Friday, 2 August 2019

Nazareth - Hair Of The Dog (1975)


  

Released on 30 April 1975

Running time 40.34

This was the last in the run of four excellent Nazareth albums in the seventies. It was their most successful, commercially. Originally, it was to be titled "son of a bitch", after the hook line on the title track, but US censors objected to that, puritanically. Even the track itself had its title changed in the same way.

Deep Purple's Roger Glover was no longer on production duties, but the sound is pretty much the same - hard rock but with an ear for a killer pop chorus and elements of folk here and there. Overall, though, it is more heavy and less pop/rock than their previous offerings.

TRACK LISTING

1. Hair Of The Dog
2. Miss Misery
3. Guilty
4. Changin' Times
5. Beggars Day/Rose In The Heather
6. Whiskey Drinkin' Woman
7. Please Don't Judas Me
8. Love Hurts

BONUS TRACKS

9. My White Bicycle
10. Holy Roller
11. Railroad Boy                                        

"Hair Of The Dog" is a magnificent opener, kicking off with a "Honky Tonk Women" cowbell before a big, chunky riff and Dan McCafferty's gravelly voice arrive. The chorus - "now you're messin' with a son of a bitch" is irresistible. "Miss Misery" is a classic, industrial-strength heavy rocker, with Deep Purple-esque guitar and a soaring vocal. "Guilty" is a slow, bluesy ballad, with small hints of The Rolling Stones' "Love In Vain" and "No Expectations" about it. It is a cover of a Randy Newman song. "Changin' Times" is so Led Zeppelin it could almost be them, let's be honest here. McCafferty's voice is so damn good, however, that he also makes it a Nazareth song. After all, it is their song, it is just very "under the influence". The guitar/drum section at the end, as it speeds up, is superb. This is some of Nazareth's most impressive instrumentation.


"Beggar's Day" is another massive monster of a heavy rocker, full of thumping bass and Purple power riffs. This is some of the heaviest stuff Naz had laid down in their career thus far. After four minutes it morphs into the synth, spacey strains of the instrumental "Rose In The Heather", enhanced by some excellent buzzy but melodic guitar.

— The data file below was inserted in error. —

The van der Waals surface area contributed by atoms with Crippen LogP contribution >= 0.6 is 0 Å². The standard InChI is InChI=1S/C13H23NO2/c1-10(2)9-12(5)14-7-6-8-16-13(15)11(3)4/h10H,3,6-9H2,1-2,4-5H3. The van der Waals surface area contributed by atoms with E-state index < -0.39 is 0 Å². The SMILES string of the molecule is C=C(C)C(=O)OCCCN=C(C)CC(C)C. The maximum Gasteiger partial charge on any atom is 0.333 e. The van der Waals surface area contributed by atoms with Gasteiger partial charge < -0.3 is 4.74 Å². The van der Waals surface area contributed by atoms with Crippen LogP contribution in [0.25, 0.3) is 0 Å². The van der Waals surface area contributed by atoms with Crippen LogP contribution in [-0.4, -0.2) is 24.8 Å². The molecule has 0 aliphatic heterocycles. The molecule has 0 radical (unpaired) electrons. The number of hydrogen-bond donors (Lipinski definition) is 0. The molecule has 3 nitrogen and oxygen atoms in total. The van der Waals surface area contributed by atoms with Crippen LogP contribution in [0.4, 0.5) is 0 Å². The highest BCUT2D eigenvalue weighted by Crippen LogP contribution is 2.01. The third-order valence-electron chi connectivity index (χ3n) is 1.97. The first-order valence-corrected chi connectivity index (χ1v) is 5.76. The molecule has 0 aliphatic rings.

"Whisky Drinkin' Woman" is as clich├ęd, lyrically, as the title suggests, but no matter, because it is searingly hot, musically - blues rock heaven. "Please Don't Judas Me" is a typically Nazareth slow blues number in the style of their cover of Bob Dylan's "The Ballad Of Hollis Brown". It is actually over nine minutes long and, you have to say, completely uncommercial. Indeed, save for the title track, the album had been composed of serious "album"-style tracks - deep and heavy, not many "Broken Down Angel" or "Shanghai'd In Shanghai" type tracks to be found. The album ends with the hit single, the band's cover of "Love Hurts", which is delivered in grandiose fashion, with a great guitar solo in the middle.

The bonus tracks contain another couple of hit singles - the fuzzy guitar-driven cover of sixties psychedelic rock number "My White Bicycle", which is entertaining and the melodic rock of "Holy Roller". Both these tracks would have been fine additions to the original album and significantly altered its character. "Railroad Boy" was a 'b' side and is a chugging, but no less impressive rocker. Without the bonus tracks, the album is heavy but ever so slightly in need of vitality. The bonus tracks give it just that.

B-

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